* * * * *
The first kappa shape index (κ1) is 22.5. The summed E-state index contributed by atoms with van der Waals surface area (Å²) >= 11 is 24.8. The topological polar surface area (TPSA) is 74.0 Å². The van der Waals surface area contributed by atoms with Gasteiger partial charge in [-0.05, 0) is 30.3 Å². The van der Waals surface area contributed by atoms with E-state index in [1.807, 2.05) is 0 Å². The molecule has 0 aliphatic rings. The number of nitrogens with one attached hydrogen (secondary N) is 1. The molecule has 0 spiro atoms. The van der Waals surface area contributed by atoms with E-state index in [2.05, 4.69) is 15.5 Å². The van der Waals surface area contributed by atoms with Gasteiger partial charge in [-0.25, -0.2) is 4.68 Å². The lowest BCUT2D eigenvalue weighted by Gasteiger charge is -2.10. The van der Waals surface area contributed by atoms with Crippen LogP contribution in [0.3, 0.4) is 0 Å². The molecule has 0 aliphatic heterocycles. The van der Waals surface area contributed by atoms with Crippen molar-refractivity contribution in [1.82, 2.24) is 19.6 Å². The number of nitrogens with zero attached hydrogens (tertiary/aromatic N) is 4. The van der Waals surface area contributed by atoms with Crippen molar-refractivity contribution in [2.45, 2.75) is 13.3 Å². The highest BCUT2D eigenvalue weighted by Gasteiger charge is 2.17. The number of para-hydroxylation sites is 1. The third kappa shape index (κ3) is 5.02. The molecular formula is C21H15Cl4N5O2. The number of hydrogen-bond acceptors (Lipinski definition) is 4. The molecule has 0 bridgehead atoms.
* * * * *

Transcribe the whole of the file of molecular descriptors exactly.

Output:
The first kappa shape index (κ1) is 22.5. The summed E-state index contributed by atoms with van der Waals surface area (Å²) >= 11 is 24.8. The topological polar surface area (TPSA) is 74.0 Å². The van der Waals surface area contributed by atoms with Gasteiger partial charge in [-0.05, 0) is 30.3 Å². The van der Waals surface area contributed by atoms with E-state index in [1.807, 2.05) is 0 Å². The molecule has 0 aliphatic rings. The number of nitrogens with one attached hydrogen (secondary N) is 1. The molecule has 0 spiro atoms. The van der Waals surface area contributed by atoms with E-state index in [2.05, 4.69) is 15.5 Å². The van der Waals surface area contributed by atoms with Gasteiger partial charge in [-0.25, -0.2) is 4.68 Å². The lowest BCUT2D eigenvalue weighted by Gasteiger charge is -2.10. The van der Waals surface area contributed by atoms with Crippen LogP contribution in [0.3, 0.4) is 0 Å². The molecule has 0 aliphatic heterocycles. The van der Waals surface area contributed by atoms with Crippen molar-refractivity contribution in [1.82, 2.24) is 19.6 Å². The number of nitrogens with zero attached hydrogens (tertiary/aromatic N) is 4. The van der Waals surface area contributed by atoms with Crippen molar-refractivity contribution in [2.45, 2.75) is 13.3 Å². The highest BCUT2D eigenvalue weighted by Gasteiger charge is 2.17. The number of para-hydroxylation sites is 1. The third kappa shape index (κ3) is 5.02. The molecular formula is C21H15Cl4N5O2. The number of hydrogen-bond acceptors (Lipinski definition) is 4. The molecule has 0 bridgehead atoms.